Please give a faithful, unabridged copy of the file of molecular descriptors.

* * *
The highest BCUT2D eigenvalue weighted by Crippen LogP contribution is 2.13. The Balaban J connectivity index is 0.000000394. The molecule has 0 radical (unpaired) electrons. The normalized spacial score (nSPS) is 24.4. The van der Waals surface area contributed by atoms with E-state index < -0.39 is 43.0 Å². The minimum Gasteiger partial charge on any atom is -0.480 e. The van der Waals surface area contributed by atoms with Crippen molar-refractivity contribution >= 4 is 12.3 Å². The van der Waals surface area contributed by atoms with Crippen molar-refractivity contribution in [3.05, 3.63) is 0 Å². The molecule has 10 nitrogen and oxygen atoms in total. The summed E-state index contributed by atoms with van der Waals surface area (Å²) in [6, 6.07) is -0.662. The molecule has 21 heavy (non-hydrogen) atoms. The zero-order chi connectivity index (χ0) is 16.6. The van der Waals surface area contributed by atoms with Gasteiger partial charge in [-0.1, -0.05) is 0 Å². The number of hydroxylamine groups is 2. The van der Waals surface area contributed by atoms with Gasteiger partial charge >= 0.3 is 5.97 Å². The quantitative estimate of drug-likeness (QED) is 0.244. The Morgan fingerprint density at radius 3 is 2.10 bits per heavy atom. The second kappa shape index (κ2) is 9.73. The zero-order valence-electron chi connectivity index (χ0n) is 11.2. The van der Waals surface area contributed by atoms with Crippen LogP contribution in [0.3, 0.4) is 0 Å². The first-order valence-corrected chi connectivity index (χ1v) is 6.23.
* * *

The highest BCUT2D eigenvalue weighted by Crippen LogP contribution is 2.13. The Balaban J connectivity index is 0.000000394. The molecule has 0 radical (unpaired) electrons. The normalized spacial score (nSPS) is 24.4. The van der Waals surface area contributed by atoms with E-state index < -0.39 is 43.0 Å². The minimum Gasteiger partial charge on any atom is -0.480 e. The van der Waals surface area contributed by atoms with Crippen molar-refractivity contribution >= 4 is 12.3 Å². The van der Waals surface area contributed by atoms with Crippen molar-refractivity contribution in [3.05, 3.63) is 0 Å². The molecule has 10 nitrogen and oxygen atoms in total. The summed E-state index contributed by atoms with van der Waals surface area (Å²) in [6, 6.07) is -0.662. The molecule has 21 heavy (non-hydrogen) atoms. The zero-order chi connectivity index (χ0) is 16.6. The van der Waals surface area contributed by atoms with Gasteiger partial charge in [-0.1, -0.05) is 0 Å². The number of hydroxylamine groups is 2. The van der Waals surface area contributed by atoms with Gasteiger partial charge >= 0.3 is 5.97 Å². The quantitative estimate of drug-likeness (QED) is 0.244. The Morgan fingerprint density at radius 3 is 2.10 bits per heavy atom. The second kappa shape index (κ2) is 9.73. The zero-order valence-electron chi connectivity index (χ0n) is 11.2. The van der Waals surface area contributed by atoms with Crippen LogP contribution in [0.3, 0.4) is 0 Å². The first-order valence-corrected chi connectivity index (χ1v) is 6.23.